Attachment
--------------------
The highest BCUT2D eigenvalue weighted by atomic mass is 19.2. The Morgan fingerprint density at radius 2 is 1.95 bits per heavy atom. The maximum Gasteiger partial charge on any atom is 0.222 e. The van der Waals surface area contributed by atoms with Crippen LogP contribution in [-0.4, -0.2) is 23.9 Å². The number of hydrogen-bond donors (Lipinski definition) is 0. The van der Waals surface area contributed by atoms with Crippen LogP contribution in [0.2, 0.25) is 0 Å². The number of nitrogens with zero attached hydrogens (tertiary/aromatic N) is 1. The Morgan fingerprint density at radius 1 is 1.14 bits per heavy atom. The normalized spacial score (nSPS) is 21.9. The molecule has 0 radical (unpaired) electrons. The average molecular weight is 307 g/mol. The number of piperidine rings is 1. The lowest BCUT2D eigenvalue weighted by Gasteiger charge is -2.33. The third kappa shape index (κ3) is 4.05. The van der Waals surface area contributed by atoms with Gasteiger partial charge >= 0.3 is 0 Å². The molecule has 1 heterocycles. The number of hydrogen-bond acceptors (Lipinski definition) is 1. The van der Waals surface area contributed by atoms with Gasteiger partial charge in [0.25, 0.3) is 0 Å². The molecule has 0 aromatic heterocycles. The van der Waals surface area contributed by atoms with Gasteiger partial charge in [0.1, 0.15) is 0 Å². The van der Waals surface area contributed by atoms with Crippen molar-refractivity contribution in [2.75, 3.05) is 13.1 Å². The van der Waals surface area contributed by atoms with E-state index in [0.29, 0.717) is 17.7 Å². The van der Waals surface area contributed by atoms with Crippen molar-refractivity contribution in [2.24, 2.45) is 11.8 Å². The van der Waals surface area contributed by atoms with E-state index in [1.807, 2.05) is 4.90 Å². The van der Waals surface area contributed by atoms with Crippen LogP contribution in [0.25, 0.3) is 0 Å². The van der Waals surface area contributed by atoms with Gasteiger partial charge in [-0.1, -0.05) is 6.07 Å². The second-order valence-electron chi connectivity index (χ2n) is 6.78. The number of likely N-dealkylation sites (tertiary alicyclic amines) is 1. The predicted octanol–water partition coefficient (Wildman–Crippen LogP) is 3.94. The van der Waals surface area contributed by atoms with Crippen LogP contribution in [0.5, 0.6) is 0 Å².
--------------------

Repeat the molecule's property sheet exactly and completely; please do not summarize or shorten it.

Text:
The highest BCUT2D eigenvalue weighted by atomic mass is 19.2. The Morgan fingerprint density at radius 2 is 1.95 bits per heavy atom. The maximum Gasteiger partial charge on any atom is 0.222 e. The van der Waals surface area contributed by atoms with Crippen LogP contribution in [-0.4, -0.2) is 23.9 Å². The number of hydrogen-bond donors (Lipinski definition) is 0. The van der Waals surface area contributed by atoms with Crippen LogP contribution in [0.2, 0.25) is 0 Å². The number of nitrogens with zero attached hydrogens (tertiary/aromatic N) is 1. The Morgan fingerprint density at radius 1 is 1.14 bits per heavy atom. The normalized spacial score (nSPS) is 21.9. The molecule has 0 radical (unpaired) electrons. The average molecular weight is 307 g/mol. The number of piperidine rings is 1. The lowest BCUT2D eigenvalue weighted by Gasteiger charge is -2.33. The third kappa shape index (κ3) is 4.05. The van der Waals surface area contributed by atoms with Gasteiger partial charge >= 0.3 is 0 Å². The molecule has 1 heterocycles. The number of hydrogen-bond acceptors (Lipinski definition) is 1. The van der Waals surface area contributed by atoms with Gasteiger partial charge in [0.25, 0.3) is 0 Å². The molecule has 0 aromatic heterocycles. The van der Waals surface area contributed by atoms with Gasteiger partial charge in [0.1, 0.15) is 0 Å². The van der Waals surface area contributed by atoms with Crippen molar-refractivity contribution in [2.75, 3.05) is 13.1 Å². The van der Waals surface area contributed by atoms with E-state index in [0.29, 0.717) is 17.7 Å². The van der Waals surface area contributed by atoms with Crippen molar-refractivity contribution in [2.24, 2.45) is 11.8 Å². The van der Waals surface area contributed by atoms with E-state index in [1.807, 2.05) is 4.90 Å². The van der Waals surface area contributed by atoms with Crippen LogP contribution in [0.25, 0.3) is 0 Å². The van der Waals surface area contributed by atoms with Gasteiger partial charge in [-0.1, -0.05) is 6.07 Å². The second-order valence-electron chi connectivity index (χ2n) is 6.78. The number of likely N-dealkylation sites (tertiary alicyclic amines) is 1. The predicted octanol–water partition coefficient (Wildman–Crippen LogP) is 3.94. The van der Waals surface area contributed by atoms with Crippen LogP contribution in [0.5, 0.6) is 0 Å².